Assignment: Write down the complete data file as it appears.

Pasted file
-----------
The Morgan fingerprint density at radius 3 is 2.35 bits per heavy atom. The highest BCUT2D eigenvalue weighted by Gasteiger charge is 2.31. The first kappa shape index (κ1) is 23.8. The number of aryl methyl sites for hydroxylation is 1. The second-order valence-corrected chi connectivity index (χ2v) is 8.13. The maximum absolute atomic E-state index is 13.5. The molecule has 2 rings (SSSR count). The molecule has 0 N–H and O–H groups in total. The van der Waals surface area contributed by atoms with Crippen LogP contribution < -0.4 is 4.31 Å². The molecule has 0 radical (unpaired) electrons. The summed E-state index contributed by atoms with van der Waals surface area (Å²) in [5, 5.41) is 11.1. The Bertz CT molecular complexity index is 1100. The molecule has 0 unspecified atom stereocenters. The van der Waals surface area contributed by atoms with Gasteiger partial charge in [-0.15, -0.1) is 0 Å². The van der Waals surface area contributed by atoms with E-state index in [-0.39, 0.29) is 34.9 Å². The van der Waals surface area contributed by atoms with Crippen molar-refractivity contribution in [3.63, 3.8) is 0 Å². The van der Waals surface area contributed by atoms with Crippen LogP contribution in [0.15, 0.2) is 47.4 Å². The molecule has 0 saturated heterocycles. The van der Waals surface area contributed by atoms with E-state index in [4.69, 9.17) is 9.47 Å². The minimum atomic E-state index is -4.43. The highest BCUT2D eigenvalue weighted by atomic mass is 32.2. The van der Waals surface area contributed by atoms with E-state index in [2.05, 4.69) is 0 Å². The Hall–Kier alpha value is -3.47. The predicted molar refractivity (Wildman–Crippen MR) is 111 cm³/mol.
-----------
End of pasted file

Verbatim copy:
The Morgan fingerprint density at radius 3 is 2.35 bits per heavy atom. The highest BCUT2D eigenvalue weighted by Gasteiger charge is 2.31. The first kappa shape index (κ1) is 23.8. The number of aryl methyl sites for hydroxylation is 1. The second-order valence-corrected chi connectivity index (χ2v) is 8.13. The maximum absolute atomic E-state index is 13.5. The molecule has 2 rings (SSSR count). The molecule has 0 N–H and O–H groups in total. The van der Waals surface area contributed by atoms with Crippen LogP contribution < -0.4 is 4.31 Å². The molecule has 0 radical (unpaired) electrons. The summed E-state index contributed by atoms with van der Waals surface area (Å²) in [5, 5.41) is 11.1. The Bertz CT molecular complexity index is 1100. The molecule has 0 unspecified atom stereocenters. The van der Waals surface area contributed by atoms with Gasteiger partial charge in [-0.15, -0.1) is 0 Å². The van der Waals surface area contributed by atoms with E-state index in [-0.39, 0.29) is 34.9 Å². The van der Waals surface area contributed by atoms with Crippen molar-refractivity contribution in [3.63, 3.8) is 0 Å². The van der Waals surface area contributed by atoms with Crippen LogP contribution in [0.15, 0.2) is 47.4 Å². The molecule has 0 saturated heterocycles. The van der Waals surface area contributed by atoms with E-state index in [4.69, 9.17) is 9.47 Å². The minimum atomic E-state index is -4.43. The highest BCUT2D eigenvalue weighted by atomic mass is 32.2. The van der Waals surface area contributed by atoms with E-state index in [2.05, 4.69) is 0 Å². The Hall–Kier alpha value is -3.47. The predicted molar refractivity (Wildman–Crippen MR) is 111 cm³/mol.